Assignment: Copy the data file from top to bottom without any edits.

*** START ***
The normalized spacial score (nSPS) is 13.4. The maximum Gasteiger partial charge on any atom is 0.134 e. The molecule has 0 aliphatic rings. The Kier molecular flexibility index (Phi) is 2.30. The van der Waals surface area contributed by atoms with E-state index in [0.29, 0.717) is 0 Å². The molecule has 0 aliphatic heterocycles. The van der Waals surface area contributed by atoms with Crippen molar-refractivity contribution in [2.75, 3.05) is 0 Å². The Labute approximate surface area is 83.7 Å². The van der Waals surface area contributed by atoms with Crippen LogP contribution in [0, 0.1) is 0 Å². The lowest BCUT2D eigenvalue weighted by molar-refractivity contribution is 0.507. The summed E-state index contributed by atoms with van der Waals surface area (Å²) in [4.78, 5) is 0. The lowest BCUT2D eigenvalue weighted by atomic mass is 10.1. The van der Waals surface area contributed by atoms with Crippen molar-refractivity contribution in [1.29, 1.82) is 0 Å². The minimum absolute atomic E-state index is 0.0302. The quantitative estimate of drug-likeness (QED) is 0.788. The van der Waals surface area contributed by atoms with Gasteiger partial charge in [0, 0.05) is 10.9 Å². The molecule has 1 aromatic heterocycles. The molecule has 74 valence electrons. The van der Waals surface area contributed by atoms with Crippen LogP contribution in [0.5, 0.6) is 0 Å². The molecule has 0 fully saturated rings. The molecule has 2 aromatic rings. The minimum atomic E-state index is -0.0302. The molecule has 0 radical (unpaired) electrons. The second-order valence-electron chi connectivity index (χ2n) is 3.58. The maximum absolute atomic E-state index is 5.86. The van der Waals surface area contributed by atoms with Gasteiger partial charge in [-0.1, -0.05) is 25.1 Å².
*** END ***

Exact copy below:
The normalized spacial score (nSPS) is 13.4. The maximum Gasteiger partial charge on any atom is 0.134 e. The molecule has 0 aliphatic rings. The Kier molecular flexibility index (Phi) is 2.30. The van der Waals surface area contributed by atoms with E-state index in [0.29, 0.717) is 0 Å². The molecule has 0 aliphatic heterocycles. The van der Waals surface area contributed by atoms with Crippen molar-refractivity contribution in [2.75, 3.05) is 0 Å². The Labute approximate surface area is 83.7 Å². The van der Waals surface area contributed by atoms with Crippen LogP contribution in [0, 0.1) is 0 Å². The lowest BCUT2D eigenvalue weighted by molar-refractivity contribution is 0.507. The summed E-state index contributed by atoms with van der Waals surface area (Å²) in [4.78, 5) is 0. The lowest BCUT2D eigenvalue weighted by atomic mass is 10.1. The van der Waals surface area contributed by atoms with Crippen molar-refractivity contribution in [1.29, 1.82) is 0 Å². The minimum absolute atomic E-state index is 0.0302. The quantitative estimate of drug-likeness (QED) is 0.788. The van der Waals surface area contributed by atoms with Gasteiger partial charge in [0, 0.05) is 10.9 Å². The molecule has 1 aromatic heterocycles. The molecule has 74 valence electrons. The van der Waals surface area contributed by atoms with Crippen LogP contribution in [0.5, 0.6) is 0 Å². The molecule has 0 fully saturated rings. The molecule has 2 aromatic rings. The minimum atomic E-state index is -0.0302. The molecule has 0 radical (unpaired) electrons. The second-order valence-electron chi connectivity index (χ2n) is 3.58. The maximum absolute atomic E-state index is 5.86. The van der Waals surface area contributed by atoms with Gasteiger partial charge in [-0.1, -0.05) is 25.1 Å².